London club is an informal group of creditors on the international stage. The first meeting of members was in 1976 and it was due to Zair's debt problems. Since that moment, the London Club is responsible for schedules of repayment of countries' debt to commercial banks - members' duty is to change them (repayments) into more convenience for economies. The membership of this informal group is non-exclusionary, there are no minimum requisites to commercial bank creditors (Sperling J., Kirchner E. 1997, s. 167).
London Club Negotiations
London Club negotiations are "normally set in motion when a country is in substantial arrears to commercial creditors and has agreed to a high conditionality IMF stand-by agreement, although commercial banks have pre-emptively rescheduled sovereign debt before these conditions are met" (Sperling J., Kirchner E. 1997, s. 167).
It is worth mentioning that there also exist other informal organization like London Club - the Paris Club, however, they differ. The main areas of differences are as following (Biersteker T. J. 2019, s. 91):
- the scope and also type of rescheduled debts
- participation, the length and cost of rescheduling negotiations
- prerequisites for rescheduling
The first mentioned difference is the scope and type of activity. Members of the Paris Club rather negotiate loans already existing, while the London Club quite often negotiates new loans (practically never rescheduling interest obligations, while the Paris Club or do). That is why the interest rates in the French club are lower (Biersteker T. J. 2019, s. 91).
The second area of divergences between the two clubs is participation and length in negotiations. The London Club schedule changes must take account of all commercial banks at risk in the country of the debtor - in a Paris club negotiations are open to almost everyone (with the appropriate amount of debt a candidate country) (Biersteker T. J. 2019, s. 91).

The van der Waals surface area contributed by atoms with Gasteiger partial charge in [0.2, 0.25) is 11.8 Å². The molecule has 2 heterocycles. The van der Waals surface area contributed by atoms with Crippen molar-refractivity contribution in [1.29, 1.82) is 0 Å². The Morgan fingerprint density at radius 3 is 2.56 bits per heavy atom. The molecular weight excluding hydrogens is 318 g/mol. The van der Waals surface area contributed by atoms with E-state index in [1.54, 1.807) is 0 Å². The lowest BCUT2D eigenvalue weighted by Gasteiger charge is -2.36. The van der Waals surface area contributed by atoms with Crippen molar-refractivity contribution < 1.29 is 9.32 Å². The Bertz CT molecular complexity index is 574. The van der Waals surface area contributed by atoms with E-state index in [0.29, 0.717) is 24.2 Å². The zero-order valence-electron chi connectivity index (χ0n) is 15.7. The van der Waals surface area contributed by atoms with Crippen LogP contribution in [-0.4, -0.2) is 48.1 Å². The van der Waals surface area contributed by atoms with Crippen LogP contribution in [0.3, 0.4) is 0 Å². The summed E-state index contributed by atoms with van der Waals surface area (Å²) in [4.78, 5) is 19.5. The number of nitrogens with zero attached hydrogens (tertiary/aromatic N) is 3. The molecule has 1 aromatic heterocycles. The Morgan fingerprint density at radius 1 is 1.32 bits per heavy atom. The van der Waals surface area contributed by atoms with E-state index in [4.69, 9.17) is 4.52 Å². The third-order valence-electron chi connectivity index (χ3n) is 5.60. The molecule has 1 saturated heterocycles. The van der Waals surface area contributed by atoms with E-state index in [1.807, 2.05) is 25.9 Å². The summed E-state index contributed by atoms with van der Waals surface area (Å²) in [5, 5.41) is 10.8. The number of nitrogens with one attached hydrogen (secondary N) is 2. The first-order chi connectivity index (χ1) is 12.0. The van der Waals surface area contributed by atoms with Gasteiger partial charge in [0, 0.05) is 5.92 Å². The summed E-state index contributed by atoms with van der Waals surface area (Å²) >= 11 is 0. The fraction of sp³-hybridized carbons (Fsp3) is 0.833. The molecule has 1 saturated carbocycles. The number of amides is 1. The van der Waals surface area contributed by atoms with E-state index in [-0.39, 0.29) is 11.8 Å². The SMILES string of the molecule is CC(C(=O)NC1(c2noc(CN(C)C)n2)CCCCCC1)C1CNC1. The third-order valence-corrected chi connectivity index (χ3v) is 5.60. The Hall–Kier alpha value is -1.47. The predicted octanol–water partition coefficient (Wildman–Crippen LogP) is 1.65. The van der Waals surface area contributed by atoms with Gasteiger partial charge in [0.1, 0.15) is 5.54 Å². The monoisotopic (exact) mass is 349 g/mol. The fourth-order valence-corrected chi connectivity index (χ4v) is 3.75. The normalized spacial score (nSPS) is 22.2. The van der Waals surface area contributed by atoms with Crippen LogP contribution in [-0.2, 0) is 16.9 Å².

The last category of differences are the conditions for changing the schedule - the Paris Club requires "a debtor country to be in a position of imminent default and to have an agreement with the IME in place before undertaking rescheduling negotiations" while the London Club is more likely "to restructure debt service payments in the absence of an IMF arrangement" (Biersteker T. J. 2019, s. 91).
However, it should be remembered that both clubs have the mission of changing the country's debt repayment schedule in the most optimal way (Biersteker T. J. 2019, s. 91).
- Biersteker T. J. (2019), Dealing With Debt: International Financial Negotiations And Adjustment Bargaining, Routledge, Oxfordshire, s. 91
- International Monetary Fund (2010), Republic of Congo: Enhanced Heavily Indebted Poor Countries Initiative - Completion Point Document and Multilateral Debt Relief Initiative, International Monetary Fund, Washington, s. 33
- Kenen P. B. (red.) (2014), International Economic and Financial Cooperation: New Issues, New Actors, New Responses, International Center for Monetary and Banking Studies, Geneva, s. 46-59
- Nashashibi K. (red.) (1998), Algeria: Stabilization and Transition to Market, International Monetary Fund, Washington, s.61
- Perquel F. E. (1998), Financial Markets of Eastern Europe and the Former Soviet Union, Gresham Books, Cambridge, s. 75
- Riesenhuber E. (2001), The International Monetary Fund Under Constraint: Legitimacy of Its Crisis Management, Kluwer Law International, The Hague, s. 60
- Sperling J., Kirchner E. (1997), Recasting the European Order: Security Architectures and Economic Cooperation, Manchester University Press, Manchester, s. 167
Author: Urszula Bochenek